The UK manufacturing industry continued its growth in December, the latest Purchasing Managers' Index (PMI) for the industry has shown.
The figures for December show strength and a dramatic improvement on the performance of recent months, at a six-month high of 54.2. This is a positive step forward compared to November’s seasonally adjusted 53.6, and the disappointing 51.1 result in October. It is also a strong figure compared to the faltering Eurozone figure of 51.4 for December.
New business has increased steadily since the drop in October, with increased industry confidence apparent for the year ahead. Stocks of purchases increased and contributed to growth in the sector. New orders are up at the highest for 10 months, coming from domestic and international markets.
Cost pressures have also eased, with input costs falling to the lowest for two and a half months. However, output costs are up, reflecting price increases being passed on to customers and poor exchange rates.
David Johnson, founding director at currency specialist, Halo Financial, commented: “Overseas demand is up, with new orders flowing in from the US, Africa, Europe, China, Brazil and India, as UK manufacturers put their Brexit preparations into practice and clients begin to build stocks in preparation for Brexit disruption. Export orders have also continued to increase, boosted by the weaker Pound.”
He continued: “Last month, we saw export markets flatten as fears about the impact of Brexit, US-China tensions and other geopolitical concerns began to bite. But, as we have been observing in the industry since the referendum, businesses are rolling up their sleeves and getting on with it, preparing for Brexit and what it might mean and taking steps to engender growth. Optimism about the future of UK manufacturing remains positive, although there is a degree of trepidation as we wade into the unknown.”
Atul Kariya, manufacturing sector lead and partner at accountants and business advisors, MHA MacIntyre Hudson, added: “There have been a few up and downs over the last 12 months and these latest figures are encouraging. In recent weeks, we have seen many businesses spring into action with their Brexit plans – this, in itself, is positive for the industry. The impact of increasing stockholdings, as the very real threat of major supply chain disruption looms post 29th March 2019, will no doubt have had an impact on these latest figures. Whether they can be sustained in the coming months with the current level of uncertainty remains to be seen.”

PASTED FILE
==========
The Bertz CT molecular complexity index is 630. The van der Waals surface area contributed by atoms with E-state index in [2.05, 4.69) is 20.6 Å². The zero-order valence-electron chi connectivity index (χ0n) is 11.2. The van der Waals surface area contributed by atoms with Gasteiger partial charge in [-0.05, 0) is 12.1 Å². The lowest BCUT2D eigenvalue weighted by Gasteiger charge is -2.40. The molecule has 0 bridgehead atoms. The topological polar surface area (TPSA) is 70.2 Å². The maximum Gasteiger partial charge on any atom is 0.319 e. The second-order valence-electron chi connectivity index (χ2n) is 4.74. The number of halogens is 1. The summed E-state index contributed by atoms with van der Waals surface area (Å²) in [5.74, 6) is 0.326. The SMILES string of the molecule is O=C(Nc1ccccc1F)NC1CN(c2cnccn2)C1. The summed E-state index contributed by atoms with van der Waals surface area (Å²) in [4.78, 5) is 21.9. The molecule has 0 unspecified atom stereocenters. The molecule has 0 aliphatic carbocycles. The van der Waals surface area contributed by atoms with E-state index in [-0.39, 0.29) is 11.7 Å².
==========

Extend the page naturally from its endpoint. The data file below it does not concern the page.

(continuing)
Francesco Arcangeli, economist at EEF, the manufacturers’ organisation said: “While the headline figure might suggest Industry has out its foot on the accelerator at the start of the year, the detail confirms that the rush to stockpile goods ahead of Brexit and the potential disruption from a no-deal scenario is now in full swing. The absence of any New Year joy from the European PMI data also confirms that the near future holds a bumpy ride for UK manufacturers.”
The Markit/CIPS UK Manufacturing Purchasing Managers’ Index measures the performance of the manufacturing sector and is derived from a survey of 600 industrial companies. The index is based on five individual indexes with the following weights: New orders (30%), output (25%), employment (20%), suppliers’ delivery times (15%) and stock of items purchased (10%), with the delivery times index inverted so that it moves in a comparable direction.
A reading above 50 indicates an expansion of the manufacturing sector compared to the previous month; below 50 represents a contraction; while 50 indicates no change.
Halo Financial www.halofinancial.com